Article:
Consumers to DVD-profit-hungry Hollywood: Drop dead!
When Peter Chernin was still running News Corp.'s sprawling entertainment empire, I remember him offering a smart piece of advice over lunch one day: You can't try to hold on to the profits from your old business model if it forces you to put an unnecessary stranglehold on innovation and growth in your new businesses. As I recall, Chernin's maxim was directed at my business -- the newspaper business -- which has been ever-so-slow to adapt to new technology, but the lesson applies to the entertainment business as well.
It would be hard to find better evidence of Hollywood's foot-dragging approach to new technology than this perceptive story by my colleague, Ben Fritz, which reveals that while consumers have long ago embraced shopping online when it comes to buying everything from cameras to cars, they still aren't flocking to buy movies online. Why not? In a nutshell, because Hollywood put so many clamps and constraints on downloading movies that consumers decided to do almost exactly the opposite of what Hollywood wanted them to do: They rent instead of buy.
Even though there's a deluge of consumer friendly devices such as Apple TV, PlayStation 3 and Web-enabled televisions that make it easier to watch movies, the real growth online is in rentals. As Fritz writes:
U.S. consumers will rent 37.7 million movies online this year for $3 to $5 each.... That's a nearly sevenfold increase from 2007, and it doesn't include the more than 300 million estimated videos streamed via Netflix's subscription rental service. Meanwhile, consumers will buy about 20 million movies this year for $10 to $15, a less than threefold increase since 2007.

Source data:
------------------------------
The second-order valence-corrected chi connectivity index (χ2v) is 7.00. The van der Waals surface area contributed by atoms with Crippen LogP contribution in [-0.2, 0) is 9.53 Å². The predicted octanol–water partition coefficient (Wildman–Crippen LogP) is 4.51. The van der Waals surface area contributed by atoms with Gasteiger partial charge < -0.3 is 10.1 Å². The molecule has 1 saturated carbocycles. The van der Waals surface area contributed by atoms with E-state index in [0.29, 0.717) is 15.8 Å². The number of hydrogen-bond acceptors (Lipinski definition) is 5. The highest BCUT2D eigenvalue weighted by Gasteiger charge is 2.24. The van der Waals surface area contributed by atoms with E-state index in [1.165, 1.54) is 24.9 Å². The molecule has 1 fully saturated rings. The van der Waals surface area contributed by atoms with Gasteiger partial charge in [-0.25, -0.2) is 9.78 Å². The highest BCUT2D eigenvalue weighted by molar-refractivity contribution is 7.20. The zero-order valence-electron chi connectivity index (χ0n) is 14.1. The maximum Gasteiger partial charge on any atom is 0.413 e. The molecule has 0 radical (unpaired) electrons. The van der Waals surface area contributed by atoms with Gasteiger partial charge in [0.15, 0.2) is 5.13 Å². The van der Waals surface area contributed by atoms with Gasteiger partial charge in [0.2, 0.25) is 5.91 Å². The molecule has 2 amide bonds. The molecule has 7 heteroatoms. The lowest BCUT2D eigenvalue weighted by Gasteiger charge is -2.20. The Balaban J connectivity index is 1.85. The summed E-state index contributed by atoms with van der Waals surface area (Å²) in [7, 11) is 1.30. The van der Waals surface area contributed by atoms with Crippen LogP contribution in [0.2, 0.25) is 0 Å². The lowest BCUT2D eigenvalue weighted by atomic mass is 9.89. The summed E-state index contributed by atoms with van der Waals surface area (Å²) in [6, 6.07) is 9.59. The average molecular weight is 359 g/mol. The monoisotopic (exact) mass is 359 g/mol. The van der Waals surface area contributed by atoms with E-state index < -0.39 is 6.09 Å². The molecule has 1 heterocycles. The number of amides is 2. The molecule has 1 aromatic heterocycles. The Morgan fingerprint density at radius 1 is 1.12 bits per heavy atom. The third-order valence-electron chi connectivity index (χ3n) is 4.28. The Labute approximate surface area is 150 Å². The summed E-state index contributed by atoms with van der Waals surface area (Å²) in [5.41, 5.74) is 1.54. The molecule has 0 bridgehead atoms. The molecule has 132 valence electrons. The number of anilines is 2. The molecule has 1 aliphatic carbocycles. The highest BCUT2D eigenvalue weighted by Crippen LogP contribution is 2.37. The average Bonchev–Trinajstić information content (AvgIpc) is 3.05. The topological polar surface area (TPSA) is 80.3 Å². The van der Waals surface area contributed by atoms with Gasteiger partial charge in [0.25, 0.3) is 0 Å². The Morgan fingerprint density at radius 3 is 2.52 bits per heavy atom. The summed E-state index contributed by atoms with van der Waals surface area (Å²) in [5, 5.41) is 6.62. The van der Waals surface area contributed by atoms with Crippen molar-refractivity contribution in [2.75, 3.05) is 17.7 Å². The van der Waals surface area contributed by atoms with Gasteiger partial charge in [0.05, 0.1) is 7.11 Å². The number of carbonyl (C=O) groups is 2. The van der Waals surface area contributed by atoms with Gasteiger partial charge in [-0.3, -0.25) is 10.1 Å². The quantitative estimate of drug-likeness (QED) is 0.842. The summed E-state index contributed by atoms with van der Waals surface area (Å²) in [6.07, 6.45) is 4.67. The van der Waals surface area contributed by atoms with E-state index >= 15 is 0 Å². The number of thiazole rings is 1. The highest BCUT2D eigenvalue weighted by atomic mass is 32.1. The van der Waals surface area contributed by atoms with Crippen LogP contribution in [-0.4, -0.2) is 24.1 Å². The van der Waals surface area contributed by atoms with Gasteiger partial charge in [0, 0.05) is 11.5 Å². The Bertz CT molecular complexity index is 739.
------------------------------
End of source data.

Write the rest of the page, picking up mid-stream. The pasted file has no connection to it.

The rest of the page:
Why are rentals soaring? As Fritz points out, renting is way simpler. If you buy a DVD, you can watch it as often as you want. But even though online digital purchases cost as much as a DVD, they can't be easily transferred between different devices. Because of ancient studio deals with pay cable channels, movies often disappear and reappear from online stores with no explanation, further confusing consumers. The end result, as a research director for digital media at Screen Digest told Fritz, is that Hollywood is moving toward an age where "download-to-own is a niche business." In other words, not a very big business at all.
That's not at all what Hollywood wanted. The studios have a possible solution, which -- surprise -- entails charging consumers a premium price, perhaps as much as $30, for video-on-demand before a DVD release. But I think the cat's out of the bag. Too many movie fans have decided, especially in the midst of a prolonged recession, that a one-time viewing experience is just fine, thank you very much.
For me, the most telling detail in the story comes at the end, when Fritz talks to Jim Ramo, the chief executive of Movielink, a joint venture cooked up by the studios to sell movies online. Ramo says the studios fell into the same trap that Chernin warned me about: They wouldn't risk their traditional business model unless they saw an opportunity to make more money online. Perhaps that's why when Fritz talks about Movielink, he uses the past tense -- the company is now defunct, having failed largely because it never offered consumers an easy way to buy a wide variety of new films. In other words, it was another victim of Hollywood's inability to embrace change.
Photo: Netflix chief Reed Hastings at the launch of a new subscription streaming service in Canada.
Credit: Mike Cassese/Reuters